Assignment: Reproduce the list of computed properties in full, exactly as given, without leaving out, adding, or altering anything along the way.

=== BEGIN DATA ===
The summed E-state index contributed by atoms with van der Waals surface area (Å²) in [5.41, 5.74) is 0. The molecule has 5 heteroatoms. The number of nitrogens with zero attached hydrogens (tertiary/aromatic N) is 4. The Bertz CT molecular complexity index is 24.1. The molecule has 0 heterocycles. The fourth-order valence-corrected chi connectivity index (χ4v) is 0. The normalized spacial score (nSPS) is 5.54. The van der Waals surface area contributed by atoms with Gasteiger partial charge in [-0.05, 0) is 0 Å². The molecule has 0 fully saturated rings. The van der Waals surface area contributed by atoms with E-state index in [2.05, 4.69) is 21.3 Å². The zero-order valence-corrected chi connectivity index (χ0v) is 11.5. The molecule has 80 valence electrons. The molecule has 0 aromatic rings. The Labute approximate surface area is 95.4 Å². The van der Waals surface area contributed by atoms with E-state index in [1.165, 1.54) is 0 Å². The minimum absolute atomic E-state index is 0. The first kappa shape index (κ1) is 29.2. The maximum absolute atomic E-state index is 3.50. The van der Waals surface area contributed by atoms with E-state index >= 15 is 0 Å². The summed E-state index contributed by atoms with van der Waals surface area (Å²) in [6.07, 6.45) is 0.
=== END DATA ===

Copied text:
The summed E-state index contributed by atoms with van der Waals surface area (Å²) in [5.41, 5.74) is 0. The molecule has 5 heteroatoms. The number of nitrogens with zero attached hydrogens (tertiary/aromatic N) is 4. The Bertz CT molecular complexity index is 24.1. The molecule has 0 heterocycles. The fourth-order valence-corrected chi connectivity index (χ4v) is 0. The normalized spacial score (nSPS) is 5.54. The van der Waals surface area contributed by atoms with Gasteiger partial charge in [-0.05, 0) is 0 Å². The molecule has 0 fully saturated rings. The van der Waals surface area contributed by atoms with E-state index in [2.05, 4.69) is 21.3 Å². The zero-order valence-corrected chi connectivity index (χ0v) is 11.5. The molecule has 80 valence electrons. The molecule has 0 aromatic rings. The Labute approximate surface area is 95.4 Å². The van der Waals surface area contributed by atoms with E-state index in [1.165, 1.54) is 0 Å². The minimum absolute atomic E-state index is 0. The first kappa shape index (κ1) is 29.2. The maximum absolute atomic E-state index is 3.50. The van der Waals surface area contributed by atoms with E-state index >= 15 is 0 Å². The summed E-state index contributed by atoms with van der Waals surface area (Å²) in [6.07, 6.45) is 0.